Tandy Logix-Kosmos (was: Re: Ferranti Logical Computor (1951) )

Mark Tapley mtapley at swri.edu
Sun Oct 21 14:14:01 CDT 2007

At 15:42 -0500 10/16/07, Brent wrote:
>Also reminds me of the Kosmos (from Germany) "computer"/(switching)-logic
>trainer from the late-60s/early-70s I received as a kid. I think Radio Shack
>marketed it over here for a while, later in the 70s.

	...and you have just reminded me of the name (see subject). I 
had one too. <google> ... ah. 

	Power supply, 10 bulbs across the top, 10 slides, each slide 
opened or closed 5 sets of contacts (functioning as a 5PDT switch), 
and a pushbutton. Each contact had 3 holes, as did the power supply 
and the lights. By placing jumper wires, you enabled "gates" to 
create the logic. You'd slide the slides to generate the input, then 
press the pushbutton to provide current. The lights would illuminate 
to generate the output. There were paper fold-ups to place inside the 
light housing so that the output could be pictographic, and to slide 
into a holder to label the slides.

	It's more or less the next step up from the "Digi-Comp" (3 
bits -> 10 bits), except that it can't affect its own state. But you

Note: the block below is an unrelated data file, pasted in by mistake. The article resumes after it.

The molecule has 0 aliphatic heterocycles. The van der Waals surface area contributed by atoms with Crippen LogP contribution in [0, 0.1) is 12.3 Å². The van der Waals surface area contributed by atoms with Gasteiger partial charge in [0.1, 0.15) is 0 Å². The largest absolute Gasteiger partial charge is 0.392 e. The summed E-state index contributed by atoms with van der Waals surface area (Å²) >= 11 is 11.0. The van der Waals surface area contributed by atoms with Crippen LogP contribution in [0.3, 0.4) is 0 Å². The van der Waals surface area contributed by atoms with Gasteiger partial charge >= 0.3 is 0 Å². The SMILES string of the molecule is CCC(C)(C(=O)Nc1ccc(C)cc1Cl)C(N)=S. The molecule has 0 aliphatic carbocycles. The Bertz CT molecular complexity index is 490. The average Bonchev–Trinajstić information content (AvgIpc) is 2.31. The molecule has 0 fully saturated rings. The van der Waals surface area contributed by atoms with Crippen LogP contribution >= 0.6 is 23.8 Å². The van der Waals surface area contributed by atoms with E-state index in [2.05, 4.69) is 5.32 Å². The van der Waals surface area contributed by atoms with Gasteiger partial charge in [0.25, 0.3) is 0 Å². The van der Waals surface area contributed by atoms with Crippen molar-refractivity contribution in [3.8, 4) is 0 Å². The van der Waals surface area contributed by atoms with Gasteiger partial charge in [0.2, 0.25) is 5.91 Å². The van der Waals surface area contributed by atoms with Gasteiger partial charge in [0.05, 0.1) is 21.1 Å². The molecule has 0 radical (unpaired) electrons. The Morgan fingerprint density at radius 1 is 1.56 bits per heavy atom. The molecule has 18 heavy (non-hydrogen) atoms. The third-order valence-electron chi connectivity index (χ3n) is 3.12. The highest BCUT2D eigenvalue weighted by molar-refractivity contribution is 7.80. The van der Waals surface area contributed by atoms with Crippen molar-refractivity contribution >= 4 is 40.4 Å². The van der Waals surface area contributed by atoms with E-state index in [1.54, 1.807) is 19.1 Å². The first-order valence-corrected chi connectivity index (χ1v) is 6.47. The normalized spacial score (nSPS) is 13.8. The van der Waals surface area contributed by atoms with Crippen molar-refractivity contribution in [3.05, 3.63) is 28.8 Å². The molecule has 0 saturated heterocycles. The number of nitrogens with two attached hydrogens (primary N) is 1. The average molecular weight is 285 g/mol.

could implement "feedback" manually, by sliding slides when the bulb 
above them was illuminated.

	I quite clearly remember watching the Star Trek episode where 
Spock determines that the Enterprise's computer has been tampered 
with by beating it at chess, and thinking it'd take some pretty hot 
wiring to get the Logix-Cosmos to play chess, so I'd better get 
started. I never did figure out how to make the overlays work...

	Mine died of corrosion on the contacts, and was (regrettably) 
trashed, I'm pretty sure.
						- Mark, 210-379-4635
Large Asteroids headed toward planets
inhabited by beings that don't have
technology adequate to stop them:

				Think of it as Evolution in Fast-Forward.

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